"It's all right, my lads," said Daddy. "I am only laughing to think of Billy's face when he comes back for his treasure and finds that it is gone. Now, then, all line up on the doormat of the garden door. Are you all there ? Well, then, here is the first clue."

He drew a slip of paper from his pocket with an impressive skull and cross-bones upon it. Beneath was written :

"Ten to east and ten to west,
Find the murdered pedlar's vest."

"That's west," said Daddy, pointing straight out from the open door.

The gang drew together and consulted, while Daddy lit his pipe and awaited developments.

"Ten what ?" asked one.

"Well, it's always yards in the books," said Laddie.

"Paces," said Dimples.

"Well, then, ten paces to west and then ten to east."

"That brings us back here."

"It must surely be a mistake."

"Perhaps it is here," said a small quiet boy named Brodie.

They all looked suspiciously at the mat. Yes, there was a bulging there against the wall. In an instant they had it up, and there was the vest with a carving knife right through the middle of it, and half a bottle of red ink over the lining. The Lady was shocked by realistic details, but Daddy, of coarser fibre, was quite uncompromising in getting his atmosphere. They all stood hushed and awed in the presence of this gruesome relic.

"Perhaps there's a clue in it."

"Yes, yes, here it is."

A bit of paper projected from the pocket. It was torn out and eagerly opened. On it was the pirate symbol and the words:—

"Hurry! Hurry! Do not tarry!
Find the flagon in the quarry!

The paper had not fluttered to the earth before the whole pack was off on a hot scent. Daddy and two or three volunteer whippers — in came lumbering behind. There was only the one quarry, so the hounds streamed in and out of the furze bushes, shot across the common, and poured down into the hollow, where the high carved wall of Ashdown sandstone faced them, with alternate lines of stone and of rubble which seemed to show the rhythmic movement of the ages. There was a corner there with a huge prehistoric footmark stamped deep within it, three-toed and enormous. That is a long way from Billy Bones, but it was strange to Daddy, as he leaned upon his stick, to watch these little human bubbles, blown yesterday and bursting to-morrow, with the old, old stage as their background and the very footprint of a veteran in the piece still stamped upon it.

They nosed about and whimpered and grouped and broke, like a dozen young puppies. Then there was a cry, and Laddie's slim, active figure was seen tearing up a slope and balancing on a ledge. There, forty feet above the ground, was Daddy's copper shaving jug, gleaming coldly in the thin winter sunshine. Very absurd it looked stuck in a corner of the rock. It meant a climb and a long reach, but Laddie has no fear of heights, and a minute later the pot was on the ground with a ring of eager faces round it. The paper within it was plucked out and eagerly examined.

"Fourth green — eastern edge,
A bird is sitting in the hedge;
Search forward — search back,
There is wicked Billy's track."

The pack was in full cry once more, down the steep spoil-bank on the far side of the quarry, in and out of the gorse clumps, and parallel to the golf course, until they came to the fourth green, where they ran up and down the adjacent hedge. There was an absurd-looking bird, which usually mounted guard over an ash-tray in the study, sticking its red beak out of a thorn bush. No inscription was needed this time, and the pack simply scattered and hunted for tracks. One little boy came to Daddy with a teaser.

"Please, sir, when Billy Bones runs away and hides a treasure, why does he leave clues behind him to show where he has gone ?"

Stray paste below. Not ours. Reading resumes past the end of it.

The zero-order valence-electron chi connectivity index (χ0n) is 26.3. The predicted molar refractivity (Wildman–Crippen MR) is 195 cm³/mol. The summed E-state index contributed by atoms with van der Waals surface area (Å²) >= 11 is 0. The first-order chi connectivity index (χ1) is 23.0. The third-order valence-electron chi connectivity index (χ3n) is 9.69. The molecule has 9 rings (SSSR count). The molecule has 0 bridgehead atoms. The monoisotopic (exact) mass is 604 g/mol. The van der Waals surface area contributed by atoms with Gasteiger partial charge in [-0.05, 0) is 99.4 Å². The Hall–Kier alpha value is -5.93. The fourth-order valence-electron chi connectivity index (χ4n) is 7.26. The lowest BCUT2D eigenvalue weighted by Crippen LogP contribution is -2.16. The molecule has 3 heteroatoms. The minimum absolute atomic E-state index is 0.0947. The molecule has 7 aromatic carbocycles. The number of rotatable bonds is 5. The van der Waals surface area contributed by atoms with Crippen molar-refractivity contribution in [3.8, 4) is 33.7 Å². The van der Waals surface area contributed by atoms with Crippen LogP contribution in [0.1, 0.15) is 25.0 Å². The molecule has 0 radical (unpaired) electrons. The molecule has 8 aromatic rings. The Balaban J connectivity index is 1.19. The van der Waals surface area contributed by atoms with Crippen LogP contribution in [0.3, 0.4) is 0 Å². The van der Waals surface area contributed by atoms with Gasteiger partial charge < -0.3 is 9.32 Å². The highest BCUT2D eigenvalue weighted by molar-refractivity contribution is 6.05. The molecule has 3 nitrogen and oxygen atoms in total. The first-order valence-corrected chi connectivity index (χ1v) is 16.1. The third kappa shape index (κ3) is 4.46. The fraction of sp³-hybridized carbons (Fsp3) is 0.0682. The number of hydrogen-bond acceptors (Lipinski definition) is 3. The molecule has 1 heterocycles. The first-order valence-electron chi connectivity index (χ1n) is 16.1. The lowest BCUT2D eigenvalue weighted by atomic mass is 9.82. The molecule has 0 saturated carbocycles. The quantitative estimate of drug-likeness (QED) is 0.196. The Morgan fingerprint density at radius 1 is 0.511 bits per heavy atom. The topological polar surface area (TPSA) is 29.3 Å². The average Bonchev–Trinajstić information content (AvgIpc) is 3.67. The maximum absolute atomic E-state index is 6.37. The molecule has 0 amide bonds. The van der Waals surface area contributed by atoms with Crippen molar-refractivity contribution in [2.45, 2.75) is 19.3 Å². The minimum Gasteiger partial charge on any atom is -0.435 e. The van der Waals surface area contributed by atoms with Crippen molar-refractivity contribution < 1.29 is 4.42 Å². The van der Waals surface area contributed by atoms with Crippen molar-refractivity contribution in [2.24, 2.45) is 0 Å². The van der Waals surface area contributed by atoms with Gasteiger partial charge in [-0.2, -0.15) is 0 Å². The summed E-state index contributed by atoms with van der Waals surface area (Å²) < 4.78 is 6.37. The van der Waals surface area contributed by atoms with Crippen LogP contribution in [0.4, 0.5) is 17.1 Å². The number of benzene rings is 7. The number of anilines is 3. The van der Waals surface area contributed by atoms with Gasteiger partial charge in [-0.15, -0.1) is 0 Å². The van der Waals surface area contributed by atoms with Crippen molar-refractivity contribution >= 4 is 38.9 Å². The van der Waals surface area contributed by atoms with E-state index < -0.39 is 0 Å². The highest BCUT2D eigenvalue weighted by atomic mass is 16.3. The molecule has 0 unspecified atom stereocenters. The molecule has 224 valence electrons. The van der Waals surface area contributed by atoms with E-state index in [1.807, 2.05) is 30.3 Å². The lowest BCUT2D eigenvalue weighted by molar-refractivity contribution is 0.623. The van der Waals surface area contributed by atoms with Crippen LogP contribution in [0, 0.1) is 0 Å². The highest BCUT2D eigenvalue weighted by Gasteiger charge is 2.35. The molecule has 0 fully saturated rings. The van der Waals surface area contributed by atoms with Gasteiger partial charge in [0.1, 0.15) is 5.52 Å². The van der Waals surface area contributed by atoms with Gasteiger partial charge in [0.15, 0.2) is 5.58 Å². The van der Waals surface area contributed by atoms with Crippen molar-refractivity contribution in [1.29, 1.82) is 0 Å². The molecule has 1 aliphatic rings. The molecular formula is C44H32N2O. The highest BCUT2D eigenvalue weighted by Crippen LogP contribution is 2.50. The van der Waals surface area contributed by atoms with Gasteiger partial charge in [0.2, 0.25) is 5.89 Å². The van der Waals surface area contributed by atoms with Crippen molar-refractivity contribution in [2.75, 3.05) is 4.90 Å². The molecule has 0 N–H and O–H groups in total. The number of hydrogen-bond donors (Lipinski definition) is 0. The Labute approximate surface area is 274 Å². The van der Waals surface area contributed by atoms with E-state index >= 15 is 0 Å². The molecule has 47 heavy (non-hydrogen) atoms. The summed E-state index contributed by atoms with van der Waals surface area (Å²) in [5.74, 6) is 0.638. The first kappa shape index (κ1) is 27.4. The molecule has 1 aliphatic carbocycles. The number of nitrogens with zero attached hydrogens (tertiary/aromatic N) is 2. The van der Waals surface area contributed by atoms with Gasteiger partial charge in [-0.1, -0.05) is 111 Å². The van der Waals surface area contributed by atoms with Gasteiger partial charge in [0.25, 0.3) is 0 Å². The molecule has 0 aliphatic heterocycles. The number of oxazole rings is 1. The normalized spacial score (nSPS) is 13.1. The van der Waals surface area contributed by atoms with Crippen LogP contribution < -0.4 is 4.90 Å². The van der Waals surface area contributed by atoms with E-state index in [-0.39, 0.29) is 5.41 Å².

Daddy made a fine effort.

"I don't tell everyone," said he, "but between you and me, Billy's Negro wife has quarrelled with her husband and hates him. She leaves the traces behind in order to spite him."

More awkward questions might have come, but a clear call of triumph showed that Billie and John, who, as an affianced pair, ran in couples, had struck the trail. From now onwards the wicked negress had left little balls of paper to mark her husband's flight. Nose down and tail up the pack were on his heels — down a long slope, over a gate, along the edge of a field, and then—!

It was a truly fearsome place, and would have balked a good many grown-ups. There was a deeply-worn tangled valley upon the right with a stream at the bottom. A narrow gorge ran down to it, and it was this which cut across the path of the children. They halted at the edge and peered down into the depths, a good twenty-five-foot drop with a wall of slippery clay not very far from the perpendicular. Could it really be the trail? Yes, there was a ball of paper caught among the bramble bushes down at the bottom. One by one, seated on the ground, they slithered down into the depths. John came last with the crook of his stick in the belt which circled Billie's little waist. Then someone slipped, and in a moment what had been a perpendicular line of children had changed to a tumbled heap of humanity at the bottom of the descent. But they were up in a moment and flowed down among the thorn bushes and over the boulders till they had followed the side gorge down to the stream and were racing down the bush — grown valley Cowardly Daddy had slipped round an easier way, for lie is not built to be shot down small precipices — and, besides, he had laid the trail in the morning.

Billy Bones had run down the bed of the stream among all sorts of interlacing branches and thickets of undergrowth. Then, like the villain he was, he had gone right up the steep clay bank again, seventy feet high by now, but with a better slope and occasional tufts of grass, It was a hard clamber, and there was many a slip and many a rescue, but stained with mire and breathing hard the whole pack reached the top, and strained on the leash while Daddy shouted to them from below to hold hard until every straggler had come in. Then off again along the edge of fields with the steep valley always on the right. A grim place, that valley, with the name "Slaughter Glen" and a legend of foul work done among crouching fugitives in the wars of the Danes, That little stream had run blood once and Red Bridge spanned it lower down, so full of meaning are the old Shire names.